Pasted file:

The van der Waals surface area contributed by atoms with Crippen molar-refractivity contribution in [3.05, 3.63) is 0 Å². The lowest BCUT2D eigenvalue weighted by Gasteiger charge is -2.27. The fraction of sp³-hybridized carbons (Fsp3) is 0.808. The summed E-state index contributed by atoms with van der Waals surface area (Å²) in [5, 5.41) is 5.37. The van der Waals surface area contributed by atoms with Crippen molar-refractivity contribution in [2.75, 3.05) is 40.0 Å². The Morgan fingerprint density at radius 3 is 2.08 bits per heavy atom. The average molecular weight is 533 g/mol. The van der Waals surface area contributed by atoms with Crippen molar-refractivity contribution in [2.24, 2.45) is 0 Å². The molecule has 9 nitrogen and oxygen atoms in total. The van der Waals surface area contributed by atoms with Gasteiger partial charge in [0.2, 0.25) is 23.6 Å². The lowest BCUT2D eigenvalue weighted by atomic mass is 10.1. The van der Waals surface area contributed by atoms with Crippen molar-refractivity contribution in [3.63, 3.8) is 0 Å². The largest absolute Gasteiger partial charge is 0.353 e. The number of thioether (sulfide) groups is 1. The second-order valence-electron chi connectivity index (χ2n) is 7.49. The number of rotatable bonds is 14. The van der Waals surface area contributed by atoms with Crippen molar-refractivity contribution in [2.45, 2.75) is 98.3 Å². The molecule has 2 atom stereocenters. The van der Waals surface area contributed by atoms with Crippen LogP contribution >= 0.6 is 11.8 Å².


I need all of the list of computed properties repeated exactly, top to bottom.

The van der Waals surface area contributed by atoms with Crippen molar-refractivity contribution in [3.05, 3.63) is 0 Å². The lowest BCUT2D eigenvalue weighted by Gasteiger charge is -2.27. The fraction of sp³-hybridized carbons (Fsp3) is 0.808. The summed E-state index contributed by atoms with van der Waals surface area (Å²) in [5, 5.41) is 5.37. The van der Waals surface area contributed by atoms with Crippen molar-refractivity contribution in [2.75, 3.05) is 40.0 Å². The Morgan fingerprint density at radius 3 is 2.08 bits per heavy atom. The average molecular weight is 533 g/mol. The van der Waals surface area contributed by atoms with Crippen molar-refractivity contribution in [2.24, 2.45) is 0 Å². The molecule has 9 nitrogen and oxygen atoms in total. The van der Waals surface area contributed by atoms with Gasteiger partial charge in [0.2, 0.25) is 23.6 Å². The lowest BCUT2D eigenvalue weighted by atomic mass is 10.1. The van der Waals surface area contributed by atoms with Crippen molar-refractivity contribution in [3.63, 3.8) is 0 Å². The largest absolute Gasteiger partial charge is 0.353 e. The number of thioether (sulfide) groups is 1. The second-order valence-electron chi connectivity index (χ2n) is 7.49. The number of rotatable bonds is 14. The van der Waals surface area contributed by atoms with Crippen molar-refractivity contribution in [2.45, 2.75) is 98.3 Å². The molecule has 2 atom stereocenters. The van der Waals surface area contributed by atoms with Crippen LogP contribution >= 0.6 is 11.8 Å².